Pay for Performance

1697 Words Feb 27th, 2012 7 Pages
HR 434 Compensation Management
23 February 2012

Pay for Performance What better way to drive people to work harder and more efficiently, you may ask, than to offer them a special carrot: more money for hitting specific company targets? The idea seems perfect. Studies have shown time and again that pay represents one of the most important factors involved in retaining qualified employees, it is little wonder that there has been a great deal of attention focused on how best to compensate employees for their performance in recent years. Moreover, because employee performance and productivity is inextricably related to organizational profitability, these issues have assumed new relevance and importance in the current economic
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For instance, Risher advises, “While it is effectively a universal practice for white-collar employees in non-government sectors, [pay-for-performance programs] represent a radical and difficult change for public agencies” (p.51). Likewise, Hyde advises that, “Pay for performance has been proposed, debated, and dismissed for over fifty years in public personnel management. Although legal challenges have been filed, pay for performance emerges as the new model for federal human resources pay practice and the cornerstone of federal public management strategy” (p. 3). Nevertheless, beyond the legal challenges involved, there are a number of constraints to the implementation and execution of such initiatives that can make or break their success. This point is made by Kellough and Nigro who report that a pay-for-performance initiative in the State of Georgia known as “GeorgiaGain” has been viewed by many state employees as inherently unfair and wracked by favoritism despite the enormous amount of resources devoted to the program’s design and implementation (p. 447).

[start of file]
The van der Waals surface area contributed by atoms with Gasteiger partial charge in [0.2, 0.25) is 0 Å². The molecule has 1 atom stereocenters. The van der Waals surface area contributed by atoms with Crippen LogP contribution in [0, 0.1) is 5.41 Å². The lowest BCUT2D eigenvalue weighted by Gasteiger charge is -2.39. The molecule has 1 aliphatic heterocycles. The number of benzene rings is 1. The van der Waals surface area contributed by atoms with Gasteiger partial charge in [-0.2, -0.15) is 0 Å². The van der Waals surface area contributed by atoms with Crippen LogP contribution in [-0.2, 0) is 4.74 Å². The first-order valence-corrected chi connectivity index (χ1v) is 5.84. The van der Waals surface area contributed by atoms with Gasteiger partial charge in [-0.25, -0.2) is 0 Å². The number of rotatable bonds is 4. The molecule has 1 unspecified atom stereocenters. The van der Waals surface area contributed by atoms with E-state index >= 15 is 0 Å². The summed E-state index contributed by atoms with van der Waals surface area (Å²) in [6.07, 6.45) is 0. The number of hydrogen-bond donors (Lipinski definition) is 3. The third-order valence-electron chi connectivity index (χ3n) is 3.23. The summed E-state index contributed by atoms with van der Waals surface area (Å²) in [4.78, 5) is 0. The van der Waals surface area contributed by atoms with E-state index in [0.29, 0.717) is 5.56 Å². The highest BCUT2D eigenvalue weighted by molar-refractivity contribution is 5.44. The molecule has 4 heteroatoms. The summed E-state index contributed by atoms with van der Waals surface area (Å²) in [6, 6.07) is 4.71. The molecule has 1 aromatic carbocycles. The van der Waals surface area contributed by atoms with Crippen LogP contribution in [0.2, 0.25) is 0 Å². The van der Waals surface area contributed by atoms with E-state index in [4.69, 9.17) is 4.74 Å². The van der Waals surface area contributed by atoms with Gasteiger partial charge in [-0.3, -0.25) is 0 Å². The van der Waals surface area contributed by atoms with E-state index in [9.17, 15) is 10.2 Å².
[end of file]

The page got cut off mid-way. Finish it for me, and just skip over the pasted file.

Likewise, in his analysis of pay-for-performance

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